In the event an employee suffers bereavement, employers need to handle the situation with care and sensitivity.
At times like this, the employee may ask for some time off. Although employees do not have a statutory right to take paid time off work to arrange and attend a funeral, they may be entitled to unpaid time off.
Time off for dependants
Under the Employment Rights Act, employees have the right to take a reasonable amount of unpaid time off to deal with emergencies and unforeseen matters involving a dependant. The law states that an employee is entitled to be allowed time off by their employer during the employee’s working hours to take necessary action as a result of a death of a dependant
A dependant could be a spouse or civil partner, child, parent or person who lives in the same household of the employee (this does not apply to tenants or lodgers). The employee must inform you as soon as reasonably practicable of the reason for the time off and of how long they expect to be away from the workplace.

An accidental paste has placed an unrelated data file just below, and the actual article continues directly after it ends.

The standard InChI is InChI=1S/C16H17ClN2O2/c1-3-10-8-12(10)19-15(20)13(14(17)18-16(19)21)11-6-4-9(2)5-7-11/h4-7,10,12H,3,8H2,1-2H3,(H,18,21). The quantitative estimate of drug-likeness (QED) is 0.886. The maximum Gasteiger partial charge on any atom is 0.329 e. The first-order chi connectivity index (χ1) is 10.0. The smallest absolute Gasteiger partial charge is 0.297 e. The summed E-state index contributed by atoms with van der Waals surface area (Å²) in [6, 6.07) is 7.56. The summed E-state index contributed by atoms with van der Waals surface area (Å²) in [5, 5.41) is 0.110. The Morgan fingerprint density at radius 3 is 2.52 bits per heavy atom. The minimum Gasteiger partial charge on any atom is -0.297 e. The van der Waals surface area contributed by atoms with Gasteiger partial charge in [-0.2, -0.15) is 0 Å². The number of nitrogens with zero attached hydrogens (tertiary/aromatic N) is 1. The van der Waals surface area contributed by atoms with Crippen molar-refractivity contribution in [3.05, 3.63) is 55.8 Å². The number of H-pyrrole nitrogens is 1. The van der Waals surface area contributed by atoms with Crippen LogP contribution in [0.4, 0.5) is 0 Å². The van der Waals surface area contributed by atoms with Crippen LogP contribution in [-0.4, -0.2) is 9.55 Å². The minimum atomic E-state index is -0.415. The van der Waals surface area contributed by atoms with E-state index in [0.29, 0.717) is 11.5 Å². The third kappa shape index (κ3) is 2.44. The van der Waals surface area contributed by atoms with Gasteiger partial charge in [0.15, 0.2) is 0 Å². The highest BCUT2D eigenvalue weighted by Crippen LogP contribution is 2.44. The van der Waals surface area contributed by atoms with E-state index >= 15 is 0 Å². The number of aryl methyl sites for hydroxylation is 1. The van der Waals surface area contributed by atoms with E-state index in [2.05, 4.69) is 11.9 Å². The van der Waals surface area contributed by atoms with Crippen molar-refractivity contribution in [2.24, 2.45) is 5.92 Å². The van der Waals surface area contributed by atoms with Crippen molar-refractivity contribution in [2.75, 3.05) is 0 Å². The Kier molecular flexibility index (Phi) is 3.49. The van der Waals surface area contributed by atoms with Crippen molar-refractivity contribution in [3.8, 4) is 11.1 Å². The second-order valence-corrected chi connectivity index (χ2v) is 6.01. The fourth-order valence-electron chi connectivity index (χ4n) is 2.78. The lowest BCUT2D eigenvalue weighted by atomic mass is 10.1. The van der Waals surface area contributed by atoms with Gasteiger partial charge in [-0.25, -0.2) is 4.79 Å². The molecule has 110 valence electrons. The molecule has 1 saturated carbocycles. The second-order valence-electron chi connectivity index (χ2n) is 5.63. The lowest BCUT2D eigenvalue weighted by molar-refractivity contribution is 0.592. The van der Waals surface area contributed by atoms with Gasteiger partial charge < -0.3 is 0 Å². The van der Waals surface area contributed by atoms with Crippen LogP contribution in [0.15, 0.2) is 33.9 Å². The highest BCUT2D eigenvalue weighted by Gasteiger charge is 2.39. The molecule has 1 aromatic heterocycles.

When deciding how much time to allow off, it will depend on the individual circumstances. It could be a few hours or a couple of days. They should be granted a reasonable amount of time to arrange and attend the funeral, but the right does not extend to a right to compassionate or bereavement leave.
Many employers will have a bereavement or compassionate leave policy in their Employee Handbook. Each employer has its own set of rules, but some may choose to exercise their discretion to allow reasonable time off to attend a funeral. They may decide what is ‘reasonable’ on a case by case basis, taking into account the circumstances and the relationship the employee had with the individual. It is up to the employer whether this time off will be paid or unpaid. An Employment Law expert will be able to discuss this in more depth.
Employees’ religious beliefs
Many religions and faiths have different practices and customs, for example, mourning at home following a death. Employers should try and accommodate these requests where it is practical and reasonable to do so and should only say no if there are genuine business reasons to justify the refusal.
Some employees may need to travel abroad to attend a funeral and if possible, you should accommodate this. You may ask them to take annual leave or unpaid leave to cover the whole trip.